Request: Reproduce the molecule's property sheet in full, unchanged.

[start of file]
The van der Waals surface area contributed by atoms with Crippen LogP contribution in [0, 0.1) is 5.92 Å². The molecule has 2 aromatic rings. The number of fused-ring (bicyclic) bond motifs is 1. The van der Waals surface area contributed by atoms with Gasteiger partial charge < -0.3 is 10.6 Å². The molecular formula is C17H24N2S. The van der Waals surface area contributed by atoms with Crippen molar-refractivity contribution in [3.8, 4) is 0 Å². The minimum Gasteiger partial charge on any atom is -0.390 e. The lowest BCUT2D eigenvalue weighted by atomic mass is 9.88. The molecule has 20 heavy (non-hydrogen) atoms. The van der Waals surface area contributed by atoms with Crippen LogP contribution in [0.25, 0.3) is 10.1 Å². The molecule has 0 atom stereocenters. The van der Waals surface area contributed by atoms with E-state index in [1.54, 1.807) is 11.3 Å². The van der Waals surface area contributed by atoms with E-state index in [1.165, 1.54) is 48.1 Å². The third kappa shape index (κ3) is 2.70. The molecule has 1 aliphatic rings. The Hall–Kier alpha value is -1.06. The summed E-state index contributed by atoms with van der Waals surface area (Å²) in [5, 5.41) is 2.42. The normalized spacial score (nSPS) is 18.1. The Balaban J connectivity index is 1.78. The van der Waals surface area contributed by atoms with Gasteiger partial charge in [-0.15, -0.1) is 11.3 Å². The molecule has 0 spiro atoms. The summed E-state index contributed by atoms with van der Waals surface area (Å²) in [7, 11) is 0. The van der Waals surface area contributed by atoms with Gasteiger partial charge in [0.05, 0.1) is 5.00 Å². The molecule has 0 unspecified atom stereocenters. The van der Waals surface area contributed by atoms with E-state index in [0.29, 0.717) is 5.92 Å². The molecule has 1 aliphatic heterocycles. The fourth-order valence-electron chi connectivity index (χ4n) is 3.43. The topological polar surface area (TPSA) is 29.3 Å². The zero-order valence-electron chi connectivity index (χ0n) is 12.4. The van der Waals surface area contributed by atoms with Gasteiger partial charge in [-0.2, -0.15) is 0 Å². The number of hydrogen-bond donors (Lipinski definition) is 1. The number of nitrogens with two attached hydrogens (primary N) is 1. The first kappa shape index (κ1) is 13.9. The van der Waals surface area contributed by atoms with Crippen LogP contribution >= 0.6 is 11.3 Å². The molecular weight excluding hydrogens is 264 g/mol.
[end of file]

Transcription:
The van der Waals surface area contributed by atoms with Crippen LogP contribution in [0, 0.1) is 5.92 Å². The molecule has 2 aromatic rings. The number of fused-ring (bicyclic) bond motifs is 1. The van der Waals surface area contributed by atoms with Gasteiger partial charge < -0.3 is 10.6 Å². The molecular formula is C17H24N2S. The van der Waals surface area contributed by atoms with Crippen molar-refractivity contribution in [3.8, 4) is 0 Å². The minimum Gasteiger partial charge on any atom is -0.390 e. The lowest BCUT2D eigenvalue weighted by atomic mass is 9.88. The molecule has 20 heavy (non-hydrogen) atoms. The van der Waals surface area contributed by atoms with Crippen LogP contribution in [0.25, 0.3) is 10.1 Å². The molecule has 0 atom stereocenters. The van der Waals surface area contributed by atoms with E-state index in [1.54, 1.807) is 11.3 Å². The van der Waals surface area contributed by atoms with E-state index in [1.165, 1.54) is 48.1 Å². The third kappa shape index (κ3) is 2.70. The molecule has 1 aliphatic rings. The Hall–Kier alpha value is -1.06. The summed E-state index contributed by atoms with van der Waals surface area (Å²) in [5, 5.41) is 2.42. The normalized spacial score (nSPS) is 18.1. The Balaban J connectivity index is 1.78. The van der Waals surface area contributed by atoms with Gasteiger partial charge in [-0.15, -0.1) is 11.3 Å². The molecule has 0 spiro atoms. The summed E-state index contributed by atoms with van der Waals surface area (Å²) in [7, 11) is 0. The van der Waals surface area contributed by atoms with Gasteiger partial charge in [0.05, 0.1) is 5.00 Å². The molecule has 0 unspecified atom stereocenters. The van der Waals surface area contributed by atoms with E-state index in [0.29, 0.717) is 5.92 Å². The molecule has 1 aliphatic heterocycles. The fourth-order valence-electron chi connectivity index (χ4n) is 3.43. The topological polar surface area (TPSA) is 29.3 Å². The zero-order valence-electron chi connectivity index (χ0n) is 12.4. The van der Waals surface area contributed by atoms with Gasteiger partial charge in [-0.2, -0.15) is 0 Å². The number of hydrogen-bond donors (Lipinski definition) is 1. The number of nitrogens with two attached hydrogens (primary N) is 1. The first kappa shape index (κ1) is 13.9. The van der Waals surface area contributed by atoms with Crippen LogP contribution >= 0.6 is 11.3 Å². The molecular weight excluding hydrogens is 264 g/mol.